- Vnesheconombank bonds rally on bets Russia will take them over
- Development bank used for Sochi Olympics seeks $23b bailout
Not having enough cash to pay an $800 million loan is driving a rally in the bonds of a Russian bank sanctioned by the U.S. and European Union.
Vnesheconombank’s $1.6 billion of notes due July 2020 jumped to a 16-month high of 105 cents on the dollar last week on speculation the government will take over the lender’s $18 billion of external debt. As the Dec. 18 deadline approaches to pay back foreign banks for a credit they can’t roll over under sanctions, VEB bonds traded at the narrowest premium to government debt since October 2013. Their 31 percent return makes them the best issuer in a Bank of America Merrill Lynch index of corporate bonds from developing nations this year.
“The sovereign-ization of debt is getting more likely,” said Alejandro Arevalo, who helps oversee 4.5 billion euros of debt as emerging-markets money manager at Pioneer Investment Management Ltd. in London, including VEB bonds. “There could be further positive performance” for the debt, he said.
The potential bailout is evidence of the deepening financial toll that Russia is bearing after President Vladimir Putin’s actions in Ukraine’s easternmost regions triggered sanctions. VEB is the latest quasi-state borrower to seek support after measures that have included capital injections for banks and giving lenders access to as much as $50 billion to help clients meet foreign debt payments.
The development bank, used to help build stadiums for the Sochi Winter Olympics in February 2014, faces $19 billion of debt maturities by 2025 and is seeking 1.5 trillion rubles ($23 billion) to support long-term growth and pay off the upcoming loan, according to data compiled by Bloomberg and a Standard & Poor’s report on Nov. 23. That’s roughly 2 percent of the nation’s gross domestic product, S&P said.
How VEB will be bailed out and its ultimate burden has been the topic of a flurry of Russian newspaper reports this month. The finance ministry’s proposals include exchanging the lender’s Eurobonds for Russian government securities, Vedomosti reported Nov. 24. Other options on the table include a local government bond offering for 1.5 trillion rubles to recapitalize the bank, and transferring bad assets from VEB’s balance sheet to the state, according to newspaper Kommersant.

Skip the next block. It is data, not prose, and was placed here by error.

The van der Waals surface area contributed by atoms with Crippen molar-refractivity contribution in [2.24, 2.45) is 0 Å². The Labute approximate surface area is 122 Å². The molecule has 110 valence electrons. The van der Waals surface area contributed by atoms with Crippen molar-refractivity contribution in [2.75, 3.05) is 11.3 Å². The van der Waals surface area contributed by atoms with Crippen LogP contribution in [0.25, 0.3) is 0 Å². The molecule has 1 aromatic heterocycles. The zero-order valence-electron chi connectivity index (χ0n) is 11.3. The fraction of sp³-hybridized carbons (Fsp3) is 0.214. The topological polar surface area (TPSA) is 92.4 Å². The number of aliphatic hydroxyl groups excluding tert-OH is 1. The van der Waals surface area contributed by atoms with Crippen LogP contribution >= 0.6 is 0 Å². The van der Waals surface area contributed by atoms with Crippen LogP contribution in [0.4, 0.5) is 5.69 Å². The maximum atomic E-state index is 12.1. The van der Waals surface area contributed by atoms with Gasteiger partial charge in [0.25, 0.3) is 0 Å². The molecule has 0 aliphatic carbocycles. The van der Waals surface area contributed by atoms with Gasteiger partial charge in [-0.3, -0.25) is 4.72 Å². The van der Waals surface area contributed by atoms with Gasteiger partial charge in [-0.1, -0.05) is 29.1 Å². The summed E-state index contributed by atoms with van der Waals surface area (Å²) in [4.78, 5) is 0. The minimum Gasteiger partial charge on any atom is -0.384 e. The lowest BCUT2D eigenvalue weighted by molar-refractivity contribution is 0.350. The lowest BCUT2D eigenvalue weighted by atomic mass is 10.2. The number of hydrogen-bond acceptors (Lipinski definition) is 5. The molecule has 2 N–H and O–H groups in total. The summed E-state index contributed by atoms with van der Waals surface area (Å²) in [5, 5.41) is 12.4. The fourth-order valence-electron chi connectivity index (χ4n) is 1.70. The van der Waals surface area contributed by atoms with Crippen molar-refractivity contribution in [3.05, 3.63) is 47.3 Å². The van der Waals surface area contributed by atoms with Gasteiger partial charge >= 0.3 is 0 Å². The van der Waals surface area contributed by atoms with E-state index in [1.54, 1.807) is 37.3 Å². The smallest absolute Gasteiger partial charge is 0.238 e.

Russia is looking to replace Vladimir Dmitriev as VEB chairman, Vedomosti reported on Monday, citing banking and VEB officials that it didn’t name.
“As a holder of VEB I think one would be delighted to have them swapped into sovereign bonds,” said Max Wolman, who helps manage $13.5 billion in emerging-market debt at Aberdeen Asset Management Plc. “The spreads should tighten in further given the Russian government’s expected strong support of the bank.”
Officials are likely to announce the exact amount of aid in late December, following the meeting of the supervisory board headed by the prime minister, according to S&P. In an e-mailed response to questions, a VEB spokesperson declined to comment on Nov. 27.
A rescue of VEB would come as yet another installment in a mounting bill to relieve the damage inflicted by sanctions, draining rainy-day wealth funds already getting little help from the 60 percent slump in the price of oil since Russia annexed Crimea in March 2014. VEB’s restructuring may drive up Russia’s foreign-currency debt "sharply," Royal Bank of Scotland Plc said in a research note on Nov. 26.
In the meantime, bonds are signalling the aid is a given. VEB yields are moving closer to those on government bonds, with notes due in 2020 trading at a premium of about 205 basis points, compared with 678 at the start of the year. Gazprombank analyst Andrey Klapko said the spread will narrow by 50 basis points in coming weeks to reflect the bailout.
The finance ministry will probably end up doling out an amount “notably lower than 1.5 trillion rubles, but enough to enable the bank to support its financial profile,” S&P said last week. The ratings firm said it kept its grade on VEB on par with Russia’s at BB+ because it’s "almost certain the government would extend timely and sufficient extraordinary support.”
“It shows that Russia can finance its corporate sector, even under sanctions,” said Jan Dehn, head of research at Ashmore Group Plc in London. “The sovereign can issue, on-lend to corporates and get repaid locally, in rubles or U.S. dollars.”